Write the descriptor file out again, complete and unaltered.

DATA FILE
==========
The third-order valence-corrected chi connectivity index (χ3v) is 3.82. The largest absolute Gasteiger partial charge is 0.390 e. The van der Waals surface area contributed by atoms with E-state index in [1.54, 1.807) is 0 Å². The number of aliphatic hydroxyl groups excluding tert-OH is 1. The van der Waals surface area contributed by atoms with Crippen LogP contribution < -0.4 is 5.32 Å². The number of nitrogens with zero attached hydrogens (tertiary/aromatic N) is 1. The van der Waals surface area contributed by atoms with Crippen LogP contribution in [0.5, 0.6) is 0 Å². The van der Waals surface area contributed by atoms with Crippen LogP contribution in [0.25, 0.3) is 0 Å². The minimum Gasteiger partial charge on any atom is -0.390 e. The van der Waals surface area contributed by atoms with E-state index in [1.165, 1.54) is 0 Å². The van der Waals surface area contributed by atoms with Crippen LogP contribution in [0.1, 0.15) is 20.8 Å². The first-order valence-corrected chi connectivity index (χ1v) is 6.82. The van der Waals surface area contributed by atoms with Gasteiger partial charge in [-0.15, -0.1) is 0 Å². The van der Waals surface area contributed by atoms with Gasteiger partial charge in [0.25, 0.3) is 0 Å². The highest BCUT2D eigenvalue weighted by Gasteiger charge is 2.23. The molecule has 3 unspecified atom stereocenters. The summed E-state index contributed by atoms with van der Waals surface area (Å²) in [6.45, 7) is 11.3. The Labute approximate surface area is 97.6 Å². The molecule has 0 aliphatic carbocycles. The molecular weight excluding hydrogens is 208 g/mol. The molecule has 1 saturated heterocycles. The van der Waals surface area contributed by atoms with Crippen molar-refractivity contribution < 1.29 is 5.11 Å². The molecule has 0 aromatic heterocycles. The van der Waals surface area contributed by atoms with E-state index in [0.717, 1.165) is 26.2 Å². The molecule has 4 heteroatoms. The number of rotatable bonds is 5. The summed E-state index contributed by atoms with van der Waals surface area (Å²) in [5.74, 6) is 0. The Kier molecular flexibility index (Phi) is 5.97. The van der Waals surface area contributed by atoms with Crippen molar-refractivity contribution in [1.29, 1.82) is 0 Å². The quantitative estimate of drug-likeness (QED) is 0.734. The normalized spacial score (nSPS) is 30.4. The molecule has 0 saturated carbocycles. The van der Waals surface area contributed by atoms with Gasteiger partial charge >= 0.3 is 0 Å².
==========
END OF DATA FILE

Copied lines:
The third-order valence-corrected chi connectivity index (χ3v) is 3.82. The largest absolute Gasteiger partial charge is 0.390 e. The van der Waals surface area contributed by atoms with E-state index in [1.54, 1.807) is 0 Å². The number of aliphatic hydroxyl groups excluding tert-OH is 1. The van der Waals surface area contributed by atoms with Crippen LogP contribution < -0.4 is 5.32 Å². The number of nitrogens with zero attached hydrogens (tertiary/aromatic N) is 1. The van der Waals surface area contributed by atoms with Crippen LogP contribution in [0.5, 0.6) is 0 Å². The van der Waals surface area contributed by atoms with Crippen LogP contribution in [0.25, 0.3) is 0 Å². The minimum Gasteiger partial charge on any atom is -0.390 e. The van der Waals surface area contributed by atoms with E-state index in [1.165, 1.54) is 0 Å². The van der Waals surface area contributed by atoms with Crippen LogP contribution in [0.1, 0.15) is 20.8 Å². The first-order valence-corrected chi connectivity index (χ1v) is 6.82. The van der Waals surface area contributed by atoms with Gasteiger partial charge in [-0.15, -0.1) is 0 Å². The van der Waals surface area contributed by atoms with Gasteiger partial charge in [0.25, 0.3) is 0 Å². The highest BCUT2D eigenvalue weighted by Gasteiger charge is 2.23. The molecule has 3 unspecified atom stereocenters. The summed E-state index contributed by atoms with van der Waals surface area (Å²) in [6.45, 7) is 11.3. The Labute approximate surface area is 97.6 Å². The molecule has 0 aliphatic carbocycles. The molecular weight excluding hydrogens is 208 g/mol. The molecule has 1 saturated heterocycles. The van der Waals surface area contributed by atoms with Crippen molar-refractivity contribution < 1.29 is 5.11 Å². The molecule has 0 aromatic heterocycles. The van der Waals surface area contributed by atoms with E-state index in [0.717, 1.165) is 26.2 Å². The molecule has 4 heteroatoms. The number of rotatable bonds is 5. The summed E-state index contributed by atoms with van der Waals surface area (Å²) in [5.74, 6) is 0. The Kier molecular flexibility index (Phi) is 5.97. The van der Waals surface area contributed by atoms with Crippen molar-refractivity contribution in [1.29, 1.82) is 0 Å². The quantitative estimate of drug-likeness (QED) is 0.734. The normalized spacial score (nSPS) is 30.4. The molecule has 0 saturated carbocycles. The van der Waals surface area contributed by atoms with Gasteiger partial charge >= 0.3 is 0 Å².